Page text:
HL Deb 18 June 1947 vol 148 cc951-2

2.35 p.m.


My Lords, I beg to ask the question standing in my name on the Order Paper.

[The question was as follows:

To ask His Majesty's Government, whether it is true as reported in the Press that during the Empire Trade talks held in London in March, a British proposal was made to abandon Empire preferential tariff margins, and that it was only after the Canadian Delegation had put up such a stiff fight against it that the British agreed to abandon the proposal, and further, whether His Majesty's Government can be relied upon not to abandon any preferential tariffs unless very substantial concessions were made by the United States of America in their tariffs which could be regarded as an equivalent to the preferential tariffs concerned.]


My Lords, I would draw the noble Viscount's attention to the statement about the Anglo-United States Financial Agreement made by the Prime Minister in another place on December 6, 1945, in the course of which he said: It is recognized that reduction or elimination of preferences can only be considered in relation to and in return for reductions of tariffs and other barriers to world trade in general, which would make for mutually ad- vantageous arrangements for the expansion of trade There is thus no question of any unilateral surrender of preferences. There must be adequate compensation for all parties affected. I can assure the noble Viscount that this remains the policy of His Majesty's Government, and at no time in the course of the discussions with Commonwealth Delegations did the United Kingdom Delegation make any proposal which was inconsistent with that policy.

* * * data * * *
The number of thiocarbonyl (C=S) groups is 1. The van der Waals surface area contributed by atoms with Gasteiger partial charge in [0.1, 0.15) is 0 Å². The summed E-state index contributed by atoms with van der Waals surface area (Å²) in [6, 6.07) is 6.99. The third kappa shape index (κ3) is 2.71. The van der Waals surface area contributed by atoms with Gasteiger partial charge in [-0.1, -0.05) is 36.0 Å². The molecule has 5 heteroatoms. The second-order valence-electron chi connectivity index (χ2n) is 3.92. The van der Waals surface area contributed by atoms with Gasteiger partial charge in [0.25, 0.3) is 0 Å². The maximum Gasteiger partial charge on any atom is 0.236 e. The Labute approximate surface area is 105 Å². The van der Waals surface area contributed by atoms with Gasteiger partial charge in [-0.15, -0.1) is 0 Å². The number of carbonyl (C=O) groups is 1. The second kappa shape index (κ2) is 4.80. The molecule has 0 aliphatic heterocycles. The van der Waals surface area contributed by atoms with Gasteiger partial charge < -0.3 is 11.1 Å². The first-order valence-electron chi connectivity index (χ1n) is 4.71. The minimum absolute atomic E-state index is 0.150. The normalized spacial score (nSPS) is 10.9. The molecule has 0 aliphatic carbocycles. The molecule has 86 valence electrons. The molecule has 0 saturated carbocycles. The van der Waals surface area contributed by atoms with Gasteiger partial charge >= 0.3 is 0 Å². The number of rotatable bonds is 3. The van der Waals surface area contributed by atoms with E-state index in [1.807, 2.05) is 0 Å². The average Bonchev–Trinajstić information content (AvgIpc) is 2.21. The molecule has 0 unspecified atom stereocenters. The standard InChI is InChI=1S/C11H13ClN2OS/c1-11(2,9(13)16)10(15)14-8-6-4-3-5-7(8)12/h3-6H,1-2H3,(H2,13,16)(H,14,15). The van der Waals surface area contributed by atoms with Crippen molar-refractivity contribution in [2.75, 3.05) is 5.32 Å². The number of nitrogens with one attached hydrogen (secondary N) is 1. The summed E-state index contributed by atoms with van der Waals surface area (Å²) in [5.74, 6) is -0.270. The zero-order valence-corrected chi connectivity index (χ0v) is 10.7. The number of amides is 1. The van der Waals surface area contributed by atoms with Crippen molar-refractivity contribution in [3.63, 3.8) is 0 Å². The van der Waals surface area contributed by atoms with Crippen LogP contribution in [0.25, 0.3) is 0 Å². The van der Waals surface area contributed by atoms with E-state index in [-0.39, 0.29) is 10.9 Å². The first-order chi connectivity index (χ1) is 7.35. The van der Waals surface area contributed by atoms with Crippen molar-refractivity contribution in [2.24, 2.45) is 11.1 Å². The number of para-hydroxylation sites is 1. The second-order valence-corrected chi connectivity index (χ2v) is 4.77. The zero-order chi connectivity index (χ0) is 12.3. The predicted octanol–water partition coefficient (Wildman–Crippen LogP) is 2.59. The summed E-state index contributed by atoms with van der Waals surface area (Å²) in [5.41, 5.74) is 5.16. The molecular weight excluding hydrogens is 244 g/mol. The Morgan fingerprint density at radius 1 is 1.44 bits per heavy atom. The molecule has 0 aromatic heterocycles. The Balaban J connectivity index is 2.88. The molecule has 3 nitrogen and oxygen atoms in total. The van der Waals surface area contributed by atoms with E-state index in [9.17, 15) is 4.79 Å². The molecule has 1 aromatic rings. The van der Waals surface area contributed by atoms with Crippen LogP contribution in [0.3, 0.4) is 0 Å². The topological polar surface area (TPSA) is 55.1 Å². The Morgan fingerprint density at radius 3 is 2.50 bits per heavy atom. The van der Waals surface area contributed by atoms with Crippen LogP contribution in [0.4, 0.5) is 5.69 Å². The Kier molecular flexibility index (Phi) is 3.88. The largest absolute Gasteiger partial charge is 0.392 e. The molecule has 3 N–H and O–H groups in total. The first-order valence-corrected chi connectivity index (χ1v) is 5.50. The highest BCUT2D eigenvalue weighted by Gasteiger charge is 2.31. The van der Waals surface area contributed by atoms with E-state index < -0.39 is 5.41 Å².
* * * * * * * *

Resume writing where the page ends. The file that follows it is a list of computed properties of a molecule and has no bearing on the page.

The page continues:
My Lords, I wish to thank the noble Lord for that answer. I am very glad to hear what the noble Lord said regarding the statement of the Prime Minister. I am sure everybody in the Empire will be very satisfied with the statement.